By Jessica Neville, Senior Strategist at Dagger, @Jess_Nev
In today’s ever-expanding digital landscape, it’s easy for brands to create and distribute content, but harder than ever to be heard. With the holiday season in full swing, many brands think the key to breaking through the noise is investing in new technologies like virtual reality or artificial intelligence, but is their audience even using the technology? Does your message solve the customer’s problems? Is your brand adding any value to their life? If marketers aren’t already asking themselves these questions, they should be. Especially, if they’re interested in connecting with Generation Z, more commonly known as Gen Z.
Gen Z makes up 25% of the U.S. population and is estimated to have $44B in purchasing power, a significant figure for retail brands to consider this holiday season and in the new year. However, Gen Z is not like other generations, and treating them as such would be a mistake. Here’s why:
A whopping 98% of Gen Z are walking into stores to find what they’re looking for, making the in-store experience more important than ever before. They expect brick and mortars to be interactive and personalized, as well as for brands to be technologically savvy. Marketers can drive Gen Z into stores using localized beacon technology when they’re within walking distance of storefronts and use personalized offers to bring them inside — or brands can bring the in-store experience to Gen Z with pop-up stores. For in-store shopping, marketers can integrate technology that helps Gen Z find the right products for their personal needs like digital assistants or connected fitting rooms.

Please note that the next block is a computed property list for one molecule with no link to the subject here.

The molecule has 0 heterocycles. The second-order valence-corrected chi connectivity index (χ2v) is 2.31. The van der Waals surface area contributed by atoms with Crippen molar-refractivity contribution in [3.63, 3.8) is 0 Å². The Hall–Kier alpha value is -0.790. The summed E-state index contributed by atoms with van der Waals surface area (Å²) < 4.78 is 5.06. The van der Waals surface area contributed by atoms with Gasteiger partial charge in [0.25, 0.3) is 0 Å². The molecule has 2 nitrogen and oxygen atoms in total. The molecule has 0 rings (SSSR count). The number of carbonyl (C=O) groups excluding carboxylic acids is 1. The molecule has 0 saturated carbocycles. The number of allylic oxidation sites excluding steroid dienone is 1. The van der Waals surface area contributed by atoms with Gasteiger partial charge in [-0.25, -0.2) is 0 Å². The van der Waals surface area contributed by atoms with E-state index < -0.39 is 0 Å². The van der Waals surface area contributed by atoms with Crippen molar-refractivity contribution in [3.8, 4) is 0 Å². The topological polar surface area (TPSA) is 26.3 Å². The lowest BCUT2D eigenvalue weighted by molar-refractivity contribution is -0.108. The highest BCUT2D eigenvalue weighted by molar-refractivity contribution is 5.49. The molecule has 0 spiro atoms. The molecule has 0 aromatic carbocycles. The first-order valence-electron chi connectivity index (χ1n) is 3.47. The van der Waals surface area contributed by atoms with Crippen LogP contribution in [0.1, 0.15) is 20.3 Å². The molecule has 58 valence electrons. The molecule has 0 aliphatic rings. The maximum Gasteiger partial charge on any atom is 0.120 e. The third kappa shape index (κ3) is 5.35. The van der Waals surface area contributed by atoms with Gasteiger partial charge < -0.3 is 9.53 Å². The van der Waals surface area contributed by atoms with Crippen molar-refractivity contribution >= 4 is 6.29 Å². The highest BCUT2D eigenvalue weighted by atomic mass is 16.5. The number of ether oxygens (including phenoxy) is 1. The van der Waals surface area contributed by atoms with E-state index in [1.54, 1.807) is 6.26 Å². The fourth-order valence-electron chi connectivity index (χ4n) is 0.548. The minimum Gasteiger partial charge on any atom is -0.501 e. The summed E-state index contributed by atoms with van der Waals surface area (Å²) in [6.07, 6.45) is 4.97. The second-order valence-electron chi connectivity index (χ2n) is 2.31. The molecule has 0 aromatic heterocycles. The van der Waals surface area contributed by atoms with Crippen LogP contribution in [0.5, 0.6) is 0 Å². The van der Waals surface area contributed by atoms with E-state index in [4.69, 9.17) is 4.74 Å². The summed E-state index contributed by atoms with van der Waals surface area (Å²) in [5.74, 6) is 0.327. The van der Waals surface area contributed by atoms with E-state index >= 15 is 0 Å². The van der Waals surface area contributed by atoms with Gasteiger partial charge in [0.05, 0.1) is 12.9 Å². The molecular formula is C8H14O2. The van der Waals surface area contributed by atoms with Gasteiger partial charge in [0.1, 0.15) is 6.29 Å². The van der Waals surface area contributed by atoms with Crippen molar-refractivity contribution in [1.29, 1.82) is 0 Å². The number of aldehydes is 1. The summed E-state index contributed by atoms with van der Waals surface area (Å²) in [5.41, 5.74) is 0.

This group looks at personal value rather than demographics, with 85% of Gen Z reporting that they aren’t concerned with things like gender orientation. They consider themselves to be more open-minded than other generations and expect brands to get on the same page. As they begin to reject gender and sexual norms more openly, it is important for brands to understand and accept their stance, and prove they are aligned if they wish to gain Gen Z as loyal customers.
Gen Z are digital natives who learned how to build websites and create videos before they graduated high school, making them incredibly independent and entrepreneurial. Traditional marketing tactics don’t appeal to them. They prefer to be a part of the creation process so consider ways to let them be involved in your brand, whether through crowd-sourced content or products, or contests that involve problem-solving and creative thinking. Starbucks is a master of this strategy, demonstrated most recently with their holiday cups which are designed to encourage customers to create and share their own.
Gen Z is deeply distrustful of establishment with only 6% of them indicating they trust big corporations to do the right thing, as opposed to 60% of adults. However, 79% said they would engage with a brand that could help them make a difference, so consider how you can demonstrate an authentic desire to give back this holiday season to causes Gen Z cares about to earn their trust.
Despite all the time they spend on digital, Gen Z enjoys activities that bring them together with other people. 80% of those surveyed prefer spending time with their friends in person rather than on the phone or online, as face-to-face interactions are harder and harder to come by. As we head into 2018, create ways for your brand to bring people together physically within the in-store experience, and plan events designed to build new relationships and connect people in emotional, innovative ways.
Brands who do not meet the demanding, tailored needs of this generation this holiday season and into 2018 will simply not be considered. Brands who get it right and demonstrate they understand Gen Z’s needs can gain valuable brand champions and create relationships that last far beyond the new year.